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Levellers: Greatest Hits

There was more to them than dogs on strings.

Even without the benefit of hindsight, sending a turd in the post to the NME was never going to endear the Levellers to the music press. But the faecal fracas that followed a bad review of their second album, 1991’s Levelling The Land, was typical of a proudly unfashionable band who thrived on opposition and obstinacy, and hang the consequences.

A punk band in revolutionary folk drag, the Brighton five-piece were the antithesis of the prevailing musical trends of the early 90s – an outsider status they revelled. Signature tune One Way (‘…Of Life’) was scorned for its simplistic message, but it showed they could knock out rabble-rousing anthems in their sleep.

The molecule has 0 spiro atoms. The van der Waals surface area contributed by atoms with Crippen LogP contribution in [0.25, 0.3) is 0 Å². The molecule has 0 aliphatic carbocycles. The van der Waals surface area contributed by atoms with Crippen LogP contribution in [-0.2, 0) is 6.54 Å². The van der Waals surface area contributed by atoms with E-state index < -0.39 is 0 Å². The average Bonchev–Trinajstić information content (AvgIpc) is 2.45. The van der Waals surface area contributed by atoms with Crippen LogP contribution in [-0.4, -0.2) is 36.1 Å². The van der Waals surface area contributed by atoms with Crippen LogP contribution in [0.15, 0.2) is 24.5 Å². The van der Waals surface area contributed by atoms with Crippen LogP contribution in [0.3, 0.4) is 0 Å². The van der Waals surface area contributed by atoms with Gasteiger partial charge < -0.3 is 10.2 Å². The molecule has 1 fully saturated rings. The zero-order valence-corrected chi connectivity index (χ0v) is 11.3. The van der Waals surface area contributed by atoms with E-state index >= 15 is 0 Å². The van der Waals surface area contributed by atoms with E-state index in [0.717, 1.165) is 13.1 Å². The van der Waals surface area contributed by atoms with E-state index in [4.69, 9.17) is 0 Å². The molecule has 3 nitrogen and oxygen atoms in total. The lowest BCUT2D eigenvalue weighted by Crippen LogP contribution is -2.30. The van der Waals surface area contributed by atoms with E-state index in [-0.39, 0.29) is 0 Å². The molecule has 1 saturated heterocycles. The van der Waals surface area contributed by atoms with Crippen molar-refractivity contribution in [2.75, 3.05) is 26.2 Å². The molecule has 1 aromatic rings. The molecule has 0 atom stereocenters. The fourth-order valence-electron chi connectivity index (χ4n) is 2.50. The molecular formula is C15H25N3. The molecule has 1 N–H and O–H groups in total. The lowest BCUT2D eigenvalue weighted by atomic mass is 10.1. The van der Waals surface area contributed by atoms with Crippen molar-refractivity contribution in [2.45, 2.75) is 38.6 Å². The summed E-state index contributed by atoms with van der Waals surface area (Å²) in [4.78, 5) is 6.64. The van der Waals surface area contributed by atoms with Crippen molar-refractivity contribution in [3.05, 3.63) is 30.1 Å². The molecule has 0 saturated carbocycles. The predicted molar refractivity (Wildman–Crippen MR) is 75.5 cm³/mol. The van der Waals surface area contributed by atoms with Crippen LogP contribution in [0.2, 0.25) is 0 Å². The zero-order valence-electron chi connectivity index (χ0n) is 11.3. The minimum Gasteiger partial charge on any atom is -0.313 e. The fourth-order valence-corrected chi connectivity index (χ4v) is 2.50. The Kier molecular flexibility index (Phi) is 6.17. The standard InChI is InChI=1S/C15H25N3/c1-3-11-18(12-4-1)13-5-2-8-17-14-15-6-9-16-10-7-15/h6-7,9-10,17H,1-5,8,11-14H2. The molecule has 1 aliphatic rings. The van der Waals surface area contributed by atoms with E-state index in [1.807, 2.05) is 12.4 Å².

That song features on this 35-track, two-disc set (albeit as an unnecessarily re-recorded version from 1998), but it’s the lesser-known tracks that show what a great band they are: the kitchen sink dramas of Fifteen Years and Julie (the latter updated with guest vocals from Frank Turner); This Garden’s wide-eyed psychedelia; the surprisingly riff-heavy Fantasy. Elsewhere, Billy Bragg adds extra emotional heft to a new version of Hope St, though Imelda May’s ersatz rockabilly stylings adds little of value to a retooled Beautiful Day.

Like their one-time bête noires the Manics, the Levellers occupy a unique place in British music: loved and hated in equal parts, even as they remain out of step with everything around them. All that, and not a turd in sight.

Dave Everley has been writing about and occasionally humming along to music since the early 90s. During that time, he has been Deputy Editor on Kerrang! and Classic Rock, Associate Editor on Q magazine and staff writer/tea boy on Raw, not necessarily in that order. He has written for Metal Hammer, Louder, Prog, the Observer, Select, Mojo, the Evening Standard and the totally legendary Ultrakill. He is still waiting for Billy Gibbons to send him a bottle of hot sauce he was promised several years ago.